A hide was a measurement of land in Anglo-Saxon England that was first used to indicate the amount of a land to support one household- not necessarily any specific acreage. In the laws of Ine, the food-rent (feorm) for 10 hides was ’10 vats of honey, 300 loaves, 12 ambers of Welsh ale, 30 ambers of clear ale, 2 full-grown cows or 10 wethers, 10 geese, 20 hens, 10 cheeses, a full amber of butter, 5 salmon, 20 pounds of fodder, and 100 eels’. Due to the agrarian nature of the exchange, it made sense for it to be made after the harvest, not, as in many countries today, the lean early spring. Typically, Martinmas (November 11) was the expected deadline.
Ine also created a ‘tax’ on wergeld, the fees which would be paid to a man’s family by his slayer, or to the man himself if he were to be maimed (on a sliding scale commensurate with the wounds). Manslaughter was a crime that could generally be rectified with a fee. However, a lord would also be part of any casualty-based transaction, as the law stated that ‘When a wergeld of 200 shillings has to be paid, a compensation of 30 shillings shall be paid to the man’s lord; when a wergeld of 600 shillings has to be paid, the compensation shall be 80 shillings; when a wergeld of 1200 shillings has the be paid, the compensation shall be 120 shillings’.
Later in the Anglo-Saxon period, taxes were raised to pay off Scandinavian invaders, sent in huge payments which eventually became known as Danegeld. Wulfstan, archbishop of York (d. 1023), railed against this practice and its attendant excessive taxes (ungylda) in his Sermo lupi ad Anglos, which is witnessed in CCCC MSS 419 and 201, both from the 11th century.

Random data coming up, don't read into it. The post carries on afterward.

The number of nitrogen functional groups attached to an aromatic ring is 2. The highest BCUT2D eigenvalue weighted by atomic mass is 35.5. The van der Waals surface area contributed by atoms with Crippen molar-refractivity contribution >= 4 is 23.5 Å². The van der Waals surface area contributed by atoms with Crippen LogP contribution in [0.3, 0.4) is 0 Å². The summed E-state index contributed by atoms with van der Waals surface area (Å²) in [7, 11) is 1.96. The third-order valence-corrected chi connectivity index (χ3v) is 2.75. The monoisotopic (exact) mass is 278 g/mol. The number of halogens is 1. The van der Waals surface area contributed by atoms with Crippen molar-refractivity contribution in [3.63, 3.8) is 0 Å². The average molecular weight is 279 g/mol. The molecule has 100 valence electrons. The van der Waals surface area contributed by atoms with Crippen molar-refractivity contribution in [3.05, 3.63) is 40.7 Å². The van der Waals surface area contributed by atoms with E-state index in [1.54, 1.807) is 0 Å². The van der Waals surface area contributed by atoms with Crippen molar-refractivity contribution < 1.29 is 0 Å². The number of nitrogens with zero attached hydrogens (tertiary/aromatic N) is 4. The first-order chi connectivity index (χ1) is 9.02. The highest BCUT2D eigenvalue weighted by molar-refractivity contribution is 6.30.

Another requirement of the medieval landholder, both pre and post-Norman conquest, was to pay tithes to the church. Tithes would be incurred if he resided on church property, held cultivated land on church property, or was otherwise at all associated with a particular diocese. This relationship was codified in Canon Law.
CCCC MS 10 is an illuminated 12th century manuscript which contains various causae or legal cases, and how they were ruled based on canon law. In the miniature shown here, The two men in the centre, holding a lamb and a sheaf, have been driven from their old diocese and moved to another, but still cultivate their old lands. They are now required to pay tithes to both dioceses, as depicted by the two groups of monks. By the inclusion of this causae in the manuscript, it’s clear that this was an important detail which warranted further explanation.
So, while it may have only become necessary to register your charitable donations for tax purposes in the modern era, it comes from a long and storied tradition of being confused about the finer points of taxation.
All translations of Anglo-Saxon laws are from The Laws of the Earliest English Kings, edited and Translated by F.L. Attenborough (Cambridge, 1922).
All images are reproduced with permission of the Master and Fellows of Corpus Christi College, Cambridge.
Turgotus and Francio, refugees from Troy, are the mythological founders of the kingdom of France. This is an illustrated genealogy of the ancient kings of France from the foundation to the fourteenth century, attributed to the Dominican Bernard Gui (d.1331). The manuscript is dated 8 April 1330 (folio 48r). MS 45, folio 33v.
Manuscripts from medieval Scotland are rare. This is the unique copy of a chronicle of Scottish history assembled c.1447-49 for Walter Bower (1385-1449), abbot of Inchcolm Abbey, on the island in the Firth of Forth, north of Edinburgh. The illustration here shows the funeral of Alexander III, king of Scotland 1249-86, who died following a riding accident near Edinburgh on 19 March 1286. He was buried at Dunfermline Abbey.